* Fruit Harvest: Fruit Harvest Apple Cinnamon, Fruit Harvest Peach Strawberry, Fruit Harvest Strawberry Blueberry
* Fruit ‘n Fibre (not available in US; not related to the Post cereal of the same name sold in the US)
* Genmai Flakes (Japan)
* Guardian (Australia/NZ), Canada
* Honey Loops
* Honey Smacks (US)/Smacks (other markets)
* Just Right: Just Right Original, Just Right Fruit & Nut, Just Right Just Grains, Just Right Tropical, Just Right Berry & Apple, Just Right Crunchy Blends – Cranberry, Almond & Sultana (Australia/NZ), Just Right Crunchy Blends – Apple, Date & Saltana (Australia/NZ)
* Krave (UK)
* Komplete (Australia)
* Low-Fat Granola: Low-Fat Granola, Low-Fat Granola with Raisins
* Mini Swirlz
* Mini-Wheats: Mini-Wheats Frosted Original, Mini-Wheats Frosted Bite Size, Mini-Wheats Frosted Maple & Brown Sugar, Mini-Wheats Raisin, Mini-Wheats Strawberry, Mini-Wheats Vanilla Creme, Mini-Wheats Strawberry Delight, Mini-Wheats Blackcurrent
* Mueslix: Mueslix with Raisins, Dates & Almonds
* Nutri-Grain
* Nut Feast
* Oat Bran: Cracklin’ Oat Bran
* Optivita
* Product 19
* Raisin Bran/Sultana Bran: Raisin Bran, Raisin Bran Crunch, Sultana Bran (Australia/NZ), Sultana Bran Crunch (Australia/NZ)
* Raisin Wheats
* Rice Krispies/Rice Bubbles: Rice Krispies, Rice Krispies Treats, Frosted Rice Krispies, Cocoa Rice Krispies, Rice Bubbles, LCMs, Rice Crispies Multi-Grain Shapes
* Ricicles: Like Rice Krispies, but with the addition of a frosted sugar coating.
* Scooby-Doo cereal: Cinnamon Marshmallow Scooby-Doo! Cereal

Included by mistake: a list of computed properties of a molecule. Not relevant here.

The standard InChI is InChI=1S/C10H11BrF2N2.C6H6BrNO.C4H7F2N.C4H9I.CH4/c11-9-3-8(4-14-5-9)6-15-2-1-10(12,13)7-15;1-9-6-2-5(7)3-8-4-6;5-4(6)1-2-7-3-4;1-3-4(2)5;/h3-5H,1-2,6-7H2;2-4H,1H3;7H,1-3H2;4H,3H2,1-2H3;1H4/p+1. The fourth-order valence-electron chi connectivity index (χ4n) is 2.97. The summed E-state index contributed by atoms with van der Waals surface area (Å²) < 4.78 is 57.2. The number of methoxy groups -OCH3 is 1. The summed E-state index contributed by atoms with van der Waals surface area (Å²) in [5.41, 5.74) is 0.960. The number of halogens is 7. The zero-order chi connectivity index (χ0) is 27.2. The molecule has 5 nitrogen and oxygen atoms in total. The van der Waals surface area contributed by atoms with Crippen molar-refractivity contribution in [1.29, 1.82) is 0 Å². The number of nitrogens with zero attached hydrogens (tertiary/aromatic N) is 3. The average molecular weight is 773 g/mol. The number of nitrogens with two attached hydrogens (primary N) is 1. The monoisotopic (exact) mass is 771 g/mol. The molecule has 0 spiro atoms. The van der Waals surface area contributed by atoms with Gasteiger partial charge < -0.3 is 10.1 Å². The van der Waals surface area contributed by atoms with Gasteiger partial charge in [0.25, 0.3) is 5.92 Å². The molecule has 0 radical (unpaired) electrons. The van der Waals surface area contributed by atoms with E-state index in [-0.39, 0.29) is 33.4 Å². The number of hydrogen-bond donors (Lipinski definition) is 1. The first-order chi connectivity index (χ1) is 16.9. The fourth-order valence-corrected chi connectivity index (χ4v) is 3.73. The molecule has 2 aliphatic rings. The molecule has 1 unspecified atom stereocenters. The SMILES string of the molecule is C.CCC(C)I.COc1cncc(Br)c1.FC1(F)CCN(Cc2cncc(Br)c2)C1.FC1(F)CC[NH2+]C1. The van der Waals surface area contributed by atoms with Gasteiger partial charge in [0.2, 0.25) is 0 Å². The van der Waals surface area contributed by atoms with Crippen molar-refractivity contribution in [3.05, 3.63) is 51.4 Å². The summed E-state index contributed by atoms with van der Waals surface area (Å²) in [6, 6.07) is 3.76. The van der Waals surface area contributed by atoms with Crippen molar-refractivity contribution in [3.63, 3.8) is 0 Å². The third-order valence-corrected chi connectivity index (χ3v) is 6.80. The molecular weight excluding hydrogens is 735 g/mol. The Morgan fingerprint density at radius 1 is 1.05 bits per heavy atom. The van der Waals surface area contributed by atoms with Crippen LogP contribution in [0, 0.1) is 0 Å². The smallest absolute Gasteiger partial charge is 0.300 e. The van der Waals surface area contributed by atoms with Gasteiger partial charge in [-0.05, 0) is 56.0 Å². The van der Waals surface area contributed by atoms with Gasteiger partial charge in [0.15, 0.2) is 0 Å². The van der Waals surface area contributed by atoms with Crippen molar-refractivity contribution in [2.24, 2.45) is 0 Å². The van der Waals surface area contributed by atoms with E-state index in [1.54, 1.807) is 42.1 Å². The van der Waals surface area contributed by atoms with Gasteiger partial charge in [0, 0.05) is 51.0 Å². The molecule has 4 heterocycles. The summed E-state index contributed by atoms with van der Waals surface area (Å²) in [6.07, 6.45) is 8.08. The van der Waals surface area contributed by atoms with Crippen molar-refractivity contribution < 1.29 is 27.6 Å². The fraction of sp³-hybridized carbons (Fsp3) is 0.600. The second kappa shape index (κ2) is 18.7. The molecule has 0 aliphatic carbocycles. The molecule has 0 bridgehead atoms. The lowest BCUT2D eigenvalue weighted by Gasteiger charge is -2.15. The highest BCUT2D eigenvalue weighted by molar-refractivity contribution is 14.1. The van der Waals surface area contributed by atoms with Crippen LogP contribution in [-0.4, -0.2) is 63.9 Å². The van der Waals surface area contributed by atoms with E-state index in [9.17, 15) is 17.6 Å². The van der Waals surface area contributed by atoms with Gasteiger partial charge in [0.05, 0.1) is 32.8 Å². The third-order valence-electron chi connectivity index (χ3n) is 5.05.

* Smart Start: Smart Start, Smart Start Soy Protein Cereal
* Smorz
* Special K: Special K, Special K low carb lifestyle, Special K Red Berries, Special K Vanilla Almond, Special K Honey & Almond (Australia), Special K Forest Berries (Australia), Special K Light Muesli Mixed Berries & Apple (Australia/NZ), Special K Light Muesli Peach & Mango flavour (Australia/NZ), Special K Dark Chocolate (Belgium), Special K Milk Chocolate (Belgium), Special K Sustain (UK)
* Spider-Man cereal: Spider-Man Spidey-Berry
* SpongeBob SquarePants cereal
* Start UK
* Strawberry Pops (South Africa)
* Sustain: Sustain, Sustain Selection
* Variety
* Vector (Canada only)
* Yeast bites with honey
* ZimZ!, mini cinamon-flavoured spirals, sold only in Germany and Austria

2010 Cereal Recall

On June 25, the company voluntarily began to recall about 28 million boxes of Apple Jacks, Corn Pops, Froot Loops and Honey Smacks because of an unusual smell and flavor from the packages’ liners that could make people ill. Kellogg’s said about 20 people complained about the cereals, including five who reported nausea and vomiting. Consumers reported the cereal smelled or tasted waxy or like metal or soap. Company spokeswoman J. Adaire Putnam said some described it as tasting stale. However, no serious health problems have been reported.